This article features raw concept and ideas that happened before the final product is delivered. Brand BuildUp Collective, Dayn Advisory LLP and the respective creators legally holds the copyrights of their respective designs. We link the showcased artworks by linking them to the pins we put up on Pinterest. Click on the images to see the original source.
This is part of a series of post that showcases how we approach our Logo Design projects. These case study are meant to put to light why some freelance designers and agencies put a high value on their designs, and what we look out for when collaborating with other designers as well.
Dayn Advisory LLP is a Muslim-owned loan/mortgage/real estate advisory founded in Singapore.
They specialize in finding home financing that involves the least amount of interest possible. Their service is beneficial to multiple target audiences, namely home owners or home buyers who are looking for the best deals via low interest rates. For Muslims, this means a reduction of exposure to usury or riba’.
The client already having a decent portfolio of clients, despite having barely any branding or marketing done. However, they would like to further expand their outreach and create a professional branding and image for the company.
We suggested for Dayn Advisory to start with the logo first.
Design Brief From Dayn Advisory
In their design brief, the client specifically points out what they do not want. They felt that the logos for many local mortgage advisory looks too “kiddish” and unprofessional. The client overall expectations for the design is “Professional, minimal, classy, architectural, sleek, luxurious” and specifically cited Mercedes Benz “or prestigious luxury property development or architectural firms” in their brief.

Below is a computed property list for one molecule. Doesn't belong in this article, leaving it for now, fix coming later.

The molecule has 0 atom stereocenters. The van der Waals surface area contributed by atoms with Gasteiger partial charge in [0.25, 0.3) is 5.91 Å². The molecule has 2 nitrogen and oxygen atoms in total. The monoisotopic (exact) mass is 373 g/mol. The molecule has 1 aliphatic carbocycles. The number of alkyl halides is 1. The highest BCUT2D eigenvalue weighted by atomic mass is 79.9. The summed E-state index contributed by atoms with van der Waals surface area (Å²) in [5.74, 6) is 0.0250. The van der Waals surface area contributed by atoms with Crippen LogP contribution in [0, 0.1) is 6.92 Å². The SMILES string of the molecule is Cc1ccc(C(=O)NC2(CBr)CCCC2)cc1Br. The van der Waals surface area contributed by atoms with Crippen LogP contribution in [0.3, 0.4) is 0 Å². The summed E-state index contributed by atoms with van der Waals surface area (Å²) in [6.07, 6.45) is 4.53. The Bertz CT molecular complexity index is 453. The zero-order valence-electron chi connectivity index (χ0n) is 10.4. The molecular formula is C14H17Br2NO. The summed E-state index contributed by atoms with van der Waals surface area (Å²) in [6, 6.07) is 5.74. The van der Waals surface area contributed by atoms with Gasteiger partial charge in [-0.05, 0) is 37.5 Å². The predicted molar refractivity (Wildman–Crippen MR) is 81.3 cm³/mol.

Further details include a preference for a wordmark type logo. They also highlighted that the word “dayn” is Arabic for “debt” and is open to consider Arabic calligraphy as part of their logo. However, they do not wish for their non-Muslim clients to be put off by their logo.
Creating Mood Board
For design inspiration, we created a mood board via our Pinterest profile. There were three specific categories that we focused on: Modern Arabic calligraphy, wordmarks and financial logos. We found some interesting kufic-inspired Arabic calligraphy designs that go well with a prestigious financial branding.
Here are some of the things we found on Pinterest (See more here):
We did some research on kufic style and found out about the main rule of kufic style calligraphy: absolute evenness of full and empty spaces. Though we are not strictly confining ourselves to it, we recognise the need to pay homage to this rule closely. We are also happy to note that the style is absolutely not concerned with legibility: it is understood that the message is there.
The Arabic word “dayn” comprises of three different Arabic “abjad” or letters: د “Dhal”, ي “Ya” & ن “Noon”. We also know that in early Quranic text, the language is not written with the diacritics of today’s standards. Hence, we incorporate diacritics in only some parts of the design, while leaving the other forms without. We end up with three different ideas for our initial draft (Fonts used: Lato and Ubuntu):
Expanding on a Single Idea
We picked idea no. 2 and decided to expand further on it to give it a little more geometric symmetry:
The client chose to expand on the simplified version of the proposed logo. We were in fact surprised by the client when they asked us to expand on an idea they themselves drafted! As you can see, it incorporates some design element from the Proposed Logo and Design 3:
Refining The Chosen Idea
In the end we decided to go with this:
We refined the chosen logo further by ensuring the negative space and positive design is equal in width, just like how kufic-styled calligraphy is supposed to be. We decreased the width of “D” so that it can carry the wide “A” and narrower “N” equally. The main font was modified from Ubuntu, while the smaller text is the default Ubuntu Medium without alterations on kerning and tracking.
I decided to add in a small element; a red dot to give tribute to the 9th century diacritic system by Abu Al Aswad during the Abbasid dynasty. This system eventually paves the way to the familiar system that allows millions of non-Arabic speaking Muslims to recite the Quran well.
The logo is now complete!
Armen Rizal Rahman